On Wednesday, April 14 the European Parliament passed what has been called by some a “watered-down” law designed to create a legal obligation for companies to address their negative impact on the environment and violations of human rights in their supply chain, known as the Corporate Sustainability Due Diligence Directive, or CSDDD.

Failed Attempts

The approved CSDDD is a significantly scaled-back version of the originally proposed law, which failed to garner enough support to pass through the European Parliament on lawmakers’ first two tries.

The process started four years ago and was rejected by the European Parliament for the second time after it had been agreed upon with Member States in December 2023 and was put to a vote on February 2024.

Following the second failed attempt, the visibly shaken and frustrated CSDDD Rapporteur Lara Wolters said it was an “outrage” and accused Member States of “listening to a minority of extreme business voices who have so far rejected every proposal.”

What the Law Does

Yesterday’s approved CSDDD establishes sustainability standards for businesses working in the EU related to environmental concerns, climate change and human rights. And it captures not only the direct actions and activities of companies but also their subsidiaries and their supply chain.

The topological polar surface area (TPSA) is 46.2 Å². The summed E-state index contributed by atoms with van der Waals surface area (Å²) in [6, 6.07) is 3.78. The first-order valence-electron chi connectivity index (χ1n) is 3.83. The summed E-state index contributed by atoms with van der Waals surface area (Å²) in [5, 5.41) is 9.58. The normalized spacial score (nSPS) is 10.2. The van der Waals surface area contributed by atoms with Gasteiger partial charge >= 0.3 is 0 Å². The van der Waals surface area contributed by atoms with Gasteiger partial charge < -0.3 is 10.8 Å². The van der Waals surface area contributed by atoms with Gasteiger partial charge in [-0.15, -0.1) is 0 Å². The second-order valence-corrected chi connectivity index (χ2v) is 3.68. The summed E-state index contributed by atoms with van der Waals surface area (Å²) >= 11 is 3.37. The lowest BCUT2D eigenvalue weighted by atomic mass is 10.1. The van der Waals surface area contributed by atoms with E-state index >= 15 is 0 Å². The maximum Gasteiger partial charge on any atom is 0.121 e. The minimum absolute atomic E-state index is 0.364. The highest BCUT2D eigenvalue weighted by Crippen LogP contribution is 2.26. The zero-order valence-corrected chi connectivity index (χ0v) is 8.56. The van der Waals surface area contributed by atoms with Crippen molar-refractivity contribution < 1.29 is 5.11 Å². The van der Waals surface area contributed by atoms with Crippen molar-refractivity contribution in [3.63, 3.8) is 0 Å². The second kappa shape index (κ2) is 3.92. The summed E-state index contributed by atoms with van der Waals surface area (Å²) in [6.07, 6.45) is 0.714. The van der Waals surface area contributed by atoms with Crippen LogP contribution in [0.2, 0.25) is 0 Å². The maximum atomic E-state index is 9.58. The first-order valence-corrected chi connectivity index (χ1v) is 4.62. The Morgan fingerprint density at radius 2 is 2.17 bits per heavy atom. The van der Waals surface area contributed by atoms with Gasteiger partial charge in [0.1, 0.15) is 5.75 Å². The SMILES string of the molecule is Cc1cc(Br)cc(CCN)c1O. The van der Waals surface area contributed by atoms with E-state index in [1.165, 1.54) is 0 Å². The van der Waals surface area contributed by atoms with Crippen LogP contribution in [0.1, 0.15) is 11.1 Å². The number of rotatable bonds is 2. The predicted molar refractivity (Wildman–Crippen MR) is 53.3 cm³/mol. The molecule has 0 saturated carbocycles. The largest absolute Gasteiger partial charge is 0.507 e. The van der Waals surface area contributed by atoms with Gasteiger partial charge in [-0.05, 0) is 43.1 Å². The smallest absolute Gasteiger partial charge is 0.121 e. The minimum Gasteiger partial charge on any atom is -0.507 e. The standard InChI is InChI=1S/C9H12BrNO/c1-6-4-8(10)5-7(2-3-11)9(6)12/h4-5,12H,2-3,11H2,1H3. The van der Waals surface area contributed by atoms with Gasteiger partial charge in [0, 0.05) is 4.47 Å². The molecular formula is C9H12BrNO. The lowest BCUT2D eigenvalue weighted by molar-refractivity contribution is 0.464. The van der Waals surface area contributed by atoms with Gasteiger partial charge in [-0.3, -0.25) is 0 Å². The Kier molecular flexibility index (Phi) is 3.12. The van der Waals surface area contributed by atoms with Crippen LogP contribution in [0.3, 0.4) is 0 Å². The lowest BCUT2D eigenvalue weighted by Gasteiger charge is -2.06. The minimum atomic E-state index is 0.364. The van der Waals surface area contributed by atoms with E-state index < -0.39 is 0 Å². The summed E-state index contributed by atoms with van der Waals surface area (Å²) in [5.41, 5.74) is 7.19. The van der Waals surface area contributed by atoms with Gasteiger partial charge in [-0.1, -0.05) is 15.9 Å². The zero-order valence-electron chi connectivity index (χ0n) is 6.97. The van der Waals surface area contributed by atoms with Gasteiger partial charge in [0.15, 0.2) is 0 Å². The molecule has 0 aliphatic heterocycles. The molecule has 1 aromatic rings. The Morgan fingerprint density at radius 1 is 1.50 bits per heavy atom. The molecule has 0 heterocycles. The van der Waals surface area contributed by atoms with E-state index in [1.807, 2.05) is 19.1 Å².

Non-EU companies that have certain levels of activities in the EU will also be captured by the law.

It will apply to the EU’s biggest companies which have over 5,000 employees and 1.5 billion euros in turnover by 2027. The following year it will be applicable to companies with more than 3,000 employees and 900 million euros in turnover, and finally in 2029 companies with 1,000 employees and 450 million euros in turnover will have to comply.

Formerly, the law would have impacted all companies with 500 employees and just 150 million euros of turnover.


Environmental and human rights watchdogs are pleased that something has finally been agreed on, but note that there are too many loopholes, and it is too weak to truly make a difference.

The WWF European Policy Office released a statement saying “The law will help companies both prosper economically and uphold the European values of justice, human rights, and sustainability within the EU borders and in the wider world. But despite the positive outcome today, severe gaps remain, which will hamper the law’s ability to deliver more systemic change.”

Meanwhile Global Witness says the law will help communities sue big companies for their human rights abuses and environmental impact in EU courts, but it has so many concessions compared to the initial version that many big companies will escape penalties for their bad behaviors.

The Impact on Greece

The requirements will capture only a very small portion of businesses in Greece, as the European Commission notes that 99,9% of businesses in the country are small to medium-sized enterprises with less than 249 persons, while only 0.1% of enterprises are considered “large” have over 249 persons (2023 European Commission SME Country Fact Sheet on Greece).